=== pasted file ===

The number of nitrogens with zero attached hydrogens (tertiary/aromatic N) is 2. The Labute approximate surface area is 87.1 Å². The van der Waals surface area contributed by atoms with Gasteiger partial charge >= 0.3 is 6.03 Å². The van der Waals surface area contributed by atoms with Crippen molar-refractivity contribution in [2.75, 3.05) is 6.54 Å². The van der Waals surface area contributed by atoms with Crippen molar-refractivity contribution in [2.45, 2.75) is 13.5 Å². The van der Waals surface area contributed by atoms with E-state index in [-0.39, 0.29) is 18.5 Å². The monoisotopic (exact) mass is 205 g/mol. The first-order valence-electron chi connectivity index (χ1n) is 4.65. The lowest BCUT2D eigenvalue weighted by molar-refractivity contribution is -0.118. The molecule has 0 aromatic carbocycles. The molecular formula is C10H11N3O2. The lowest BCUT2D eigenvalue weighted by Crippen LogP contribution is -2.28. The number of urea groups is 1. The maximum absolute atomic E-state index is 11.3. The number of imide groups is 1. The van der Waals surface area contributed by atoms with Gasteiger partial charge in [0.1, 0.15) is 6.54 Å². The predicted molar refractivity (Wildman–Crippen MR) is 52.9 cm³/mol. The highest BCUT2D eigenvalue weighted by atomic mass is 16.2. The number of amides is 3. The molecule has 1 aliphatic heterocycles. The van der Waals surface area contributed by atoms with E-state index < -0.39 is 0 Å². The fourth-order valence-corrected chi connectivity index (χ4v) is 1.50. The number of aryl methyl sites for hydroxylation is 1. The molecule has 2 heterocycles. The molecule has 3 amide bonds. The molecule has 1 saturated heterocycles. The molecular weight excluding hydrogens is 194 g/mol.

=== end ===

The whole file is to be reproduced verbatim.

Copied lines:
The number of nitrogens with zero attached hydrogens (tertiary/aromatic N) is 2. The Labute approximate surface area is 87.1 Å². The van der Waals surface area contributed by atoms with Gasteiger partial charge >= 0.3 is 6.03 Å². The van der Waals surface area contributed by atoms with Crippen molar-refractivity contribution in [2.75, 3.05) is 6.54 Å². The van der Waals surface area contributed by atoms with Crippen molar-refractivity contribution in [2.45, 2.75) is 13.5 Å². The van der Waals surface area contributed by atoms with E-state index in [-0.39, 0.29) is 18.5 Å². The monoisotopic (exact) mass is 205 g/mol. The first-order valence-electron chi connectivity index (χ1n) is 4.65. The lowest BCUT2D eigenvalue weighted by molar-refractivity contribution is -0.118. The molecule has 0 aromatic carbocycles. The molecular formula is C10H11N3O2. The lowest BCUT2D eigenvalue weighted by Crippen LogP contribution is -2.28. The number of urea groups is 1. The maximum absolute atomic E-state index is 11.3. The number of imide groups is 1. The van der Waals surface area contributed by atoms with Gasteiger partial charge in [0.1, 0.15) is 6.54 Å². The predicted molar refractivity (Wildman–Crippen MR) is 52.9 cm³/mol. The highest BCUT2D eigenvalue weighted by atomic mass is 16.2. The number of amides is 3. The molecule has 1 aliphatic heterocycles. The van der Waals surface area contributed by atoms with E-state index < -0.39 is 0 Å². The fourth-order valence-corrected chi connectivity index (χ4v) is 1.50. The number of aryl methyl sites for hydroxylation is 1. The molecule has 2 heterocycles. The molecule has 3 amide bonds. The molecule has 1 saturated heterocycles. The molecular weight excluding hydrogens is 194 g/mol.